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J Mol Biol. 2009 Jan 30;385(4):1287-99. doi: 10.1016/j.jmb.2008.11.002. Epub 2008 Nov 12.

The capsid proteins of a large, icosahedral dsDNA virus.

Author information

1
Department of Chemistry and Biochemistry, University of California, San Diego, La Jolla, CA 92093-0378, USA.

Abstract

Chilo iridescent virus (CIV) is a large (approximately 1850 A diameter) insect virus with an icosahedral, T=147 capsid, a double-stranded DNA (dsDNA) genome, and an internal lipid membrane. The structure of CIV was determined to 13 A resolution by means of cryoelectron microscopy (cryoEM) and three-dimensional image reconstruction. A homology model of P50, the CIV major capsid protein (MCP), was built based on its amino acid sequence and the structure of the homologous Paramecium bursaria chlorella virus 1 Vp54 MCP. This model was fitted into the cryoEM density for each of the 25 trimeric CIV capsomers per icosahedral asymmetric unit. A difference map, in which the fitted CIV MCP capsomers were subtracted from the CIV cryoEM reconstruction, showed that there are at least three different types of minor capsid proteins associated with the capsomers outside the lipid membrane. "Finger" proteins are situated at many, but not all, of the spaces between three adjacent capsomers within each trisymmetron, and "zip" proteins are situated between sets of three adjacent capsomers at the boundary between neighboring trisymmetrons and pentasymmetrons. Based on the results of segmentation and density correlations, there are at least eight finger proteins and three dimeric and two monomeric zip proteins in one asymmetric unit of the CIV capsid. These minor proteins appear to stabilize the virus by acting as intercapsomer cross-links. One transmembrane "anchor" protein per icosahedral asymmetric unit, which extends from beneath one of the capsomers in the pentasymmetron to the internal leaflet of the lipid membrane, may provide additional stabilization for the capsid. These results are consistent with the observations for other large, icosahedral dsDNA viruses that also utilize minor capsid proteins for stabilization and for determining their assembly.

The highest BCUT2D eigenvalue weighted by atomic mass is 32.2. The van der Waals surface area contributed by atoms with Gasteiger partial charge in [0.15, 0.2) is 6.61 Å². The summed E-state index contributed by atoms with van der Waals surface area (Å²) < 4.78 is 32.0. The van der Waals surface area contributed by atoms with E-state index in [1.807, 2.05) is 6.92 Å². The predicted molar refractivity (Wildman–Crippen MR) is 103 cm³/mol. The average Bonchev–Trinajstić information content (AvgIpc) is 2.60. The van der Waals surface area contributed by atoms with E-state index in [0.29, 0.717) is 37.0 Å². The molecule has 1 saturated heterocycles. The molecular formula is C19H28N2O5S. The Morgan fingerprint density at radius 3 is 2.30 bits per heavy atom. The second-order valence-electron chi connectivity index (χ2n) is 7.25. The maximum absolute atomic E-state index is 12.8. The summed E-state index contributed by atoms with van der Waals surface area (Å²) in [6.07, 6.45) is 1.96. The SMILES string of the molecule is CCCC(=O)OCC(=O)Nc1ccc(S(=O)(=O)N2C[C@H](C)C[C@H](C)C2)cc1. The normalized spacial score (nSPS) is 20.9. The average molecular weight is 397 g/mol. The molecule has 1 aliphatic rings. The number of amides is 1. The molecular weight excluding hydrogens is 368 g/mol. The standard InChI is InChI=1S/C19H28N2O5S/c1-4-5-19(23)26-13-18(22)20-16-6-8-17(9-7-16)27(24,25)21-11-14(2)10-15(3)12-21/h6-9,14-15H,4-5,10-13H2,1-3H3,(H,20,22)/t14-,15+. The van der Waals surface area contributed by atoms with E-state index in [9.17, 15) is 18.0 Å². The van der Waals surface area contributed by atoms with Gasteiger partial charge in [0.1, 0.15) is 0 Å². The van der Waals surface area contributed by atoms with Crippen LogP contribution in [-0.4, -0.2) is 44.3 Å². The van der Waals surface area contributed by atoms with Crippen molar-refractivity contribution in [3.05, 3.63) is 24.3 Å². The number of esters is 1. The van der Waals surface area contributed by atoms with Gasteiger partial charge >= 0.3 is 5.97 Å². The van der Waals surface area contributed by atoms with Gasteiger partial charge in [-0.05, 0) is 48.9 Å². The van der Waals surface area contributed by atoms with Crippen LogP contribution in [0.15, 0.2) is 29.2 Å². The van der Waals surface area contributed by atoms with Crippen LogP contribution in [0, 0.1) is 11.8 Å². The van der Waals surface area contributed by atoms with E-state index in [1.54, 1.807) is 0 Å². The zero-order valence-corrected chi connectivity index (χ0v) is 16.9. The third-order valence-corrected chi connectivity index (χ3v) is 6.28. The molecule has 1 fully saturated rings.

PMID:
19027752
PMCID:
PMC2911444
DOI:
10.1016/j.jmb.2008.11.002
[Indexed for MEDLINE]
Free PMC Article

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